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Trinity River Corridor
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Trinity River Levee Run
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Explore the Trinity
100-Year Levee Fixes
Dallas Floodway Extension
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Dallas Levee System
Restoring the River Channel
Habitat Creation and Environment
Water Quality and the Trinity River
Margaret Hunt Hill Bridge
Sylvan Avenue Bridge
I-30 (Margaret McDermott Bridge)
Beckley Commerce Intersection
Great Trinity Forest
Branding and Trademark Overview
Great Trinity Forest Management Plan
Vision for 2050
A Vision to Transform Dallas' Trinity Corridor - 2050 Vision
The residents, business leaders and professionals who worked together to create this Trinity River Comprehensive Land Use Plan imagine a future for this part of Dallas that is quite different from its recent past. The 2050Vision Statement describes the community they intend to create by approving and carrying out this plan.
Objectives for the Trinity Corridor
Five objectives for future development in the Trinity Corridor add detail to the 2050 Vision Statement. They provide guidance that shapes this plan's recommendations for each part of this very large corridor. The five objectives are: Reconnect North and South Dallas, Establish the role of economic development along the Trinity River, Create a vibrant central city, Establish the Trinity River floodplain as the front yard of the City, Enhance the City's urban form to increase the appeal of urban life.
Reconnect North and South Dallas
The 2050 Vision of the Trinity River Corridor Comprehensive Land Use Plan provides the opportunity to bring together the two halves of the city - the area north of the Trinity River and the area south of the river. Historically, the river has been regarded as serving a strictly utilitarian purpose - to move flood waters through the city. This attitude caused the river to be a dividing line in the city that has persisted through the decades. In this plan, the river is refocused into a community asset that bonds the city as a whole. It establishes the Trinity River Corridor as an attraction rather than a barrier. Reconnection of north and south will be achieved by creating a series of gateways along the Trinity River and by converting some older existing bridges, such as Continental Street Viaduct, into pedestrian crossings. The plan fosters the development of linkages that connect communities to the river and leads to the creation of amenities within the Trinity River floodplain itself. In addition to these physical connections across the river, this plan also proposes other actions that reconnect Dallas communities to the Trinity. As an example, sections of the river could be identified with names that reference river landmarks, historical and archeological sites, recreational facilities and the river's neighboring communities. Even before the construction of major public infrastructure along the Trinity River, smaller projects can help bring the city together. These include establishing key overlook points along the river where citizens can watch developments within the floodway. These overlooks will become the places where people watch the river's seasonal changes and observe nature or recreational activities in the floodway below. To make the river corridor seamless requires a network of trails that cross the river and connect with destinations in and along the entire river corridor. Along the river corridor, other new bridges or pathways might connect key riverside communities, such as connecting Eagle Ford with Brookhollow, linking Oak Lawn with La Bajada and North Oak Cliff, and joining William Blair Jr. Park with Cedar Crest. By 2050, the public and private investments this plan describes should result in a Trinity River that is the center of Dallas and serves as an important part of the communities to the north and south.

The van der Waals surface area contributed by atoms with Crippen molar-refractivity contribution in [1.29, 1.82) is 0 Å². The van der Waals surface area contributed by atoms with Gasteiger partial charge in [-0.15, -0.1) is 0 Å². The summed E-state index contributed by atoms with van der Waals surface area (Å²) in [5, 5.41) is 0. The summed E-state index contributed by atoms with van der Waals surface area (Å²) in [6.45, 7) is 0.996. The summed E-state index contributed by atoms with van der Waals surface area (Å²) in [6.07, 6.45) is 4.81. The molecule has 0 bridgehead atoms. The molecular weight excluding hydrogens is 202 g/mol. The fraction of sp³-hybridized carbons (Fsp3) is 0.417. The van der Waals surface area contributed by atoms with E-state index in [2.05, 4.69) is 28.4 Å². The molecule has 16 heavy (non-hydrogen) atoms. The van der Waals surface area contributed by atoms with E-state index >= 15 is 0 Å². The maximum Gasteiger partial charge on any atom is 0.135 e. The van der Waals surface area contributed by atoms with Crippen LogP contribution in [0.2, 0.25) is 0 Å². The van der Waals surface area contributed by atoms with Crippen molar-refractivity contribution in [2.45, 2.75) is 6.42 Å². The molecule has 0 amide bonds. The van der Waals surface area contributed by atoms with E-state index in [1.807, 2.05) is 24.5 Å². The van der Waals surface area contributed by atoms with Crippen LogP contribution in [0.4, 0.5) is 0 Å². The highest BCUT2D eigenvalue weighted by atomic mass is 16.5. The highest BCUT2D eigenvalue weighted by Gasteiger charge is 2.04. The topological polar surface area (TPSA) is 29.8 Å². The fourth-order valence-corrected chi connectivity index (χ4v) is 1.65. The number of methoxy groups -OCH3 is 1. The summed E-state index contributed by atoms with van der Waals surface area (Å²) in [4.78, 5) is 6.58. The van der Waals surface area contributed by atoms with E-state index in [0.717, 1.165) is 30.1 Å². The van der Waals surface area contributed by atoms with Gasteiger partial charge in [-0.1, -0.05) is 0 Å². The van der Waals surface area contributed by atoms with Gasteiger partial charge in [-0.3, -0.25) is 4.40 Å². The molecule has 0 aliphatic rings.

Establish the role of economic development along the Trinity River
Dallas needs to capitalize on the significant public investment it is making in the Trinity River Corridor. These public improvements should support new investment by area homeowners, business property owners and developers. These private investments should provide new construction and permanent jobs in the area. They should enhance property values throughout the corridor and, as a result, should generate increased tax revenue for the City of Dallas and other taxing entities. Promoting the City's investment along IH-45 and IH-20 will help to stimulate job growth and new taxes. Partnering with Dallas Area Rapid Transit and developing transit oriented developments at key transit centers along the river corridor will help foster new commercial activity, residential units, and employment. Similarly, partnerships with developers and financial institutions (banks, pension funds, Fannie Mae) will encourage new community investments along the river corridor. The City must explore the use of all available economic development tools along the Trinity River. Creation or expansion of tax increment financing districts, public improvement districts or other special districts will support development of corporate campuses and business relocations. Other economic development initiatives will further tourism in Dallas. These initiatives include efforts to enhance nature and heritage tourism and to create RV parks in the periphery of the river corridor near IH-20. By 2050, the public's investments in the Trinity River Corridor should produce significant returns in economic development and community revitalization in the neighborhoods and business areas all along the river.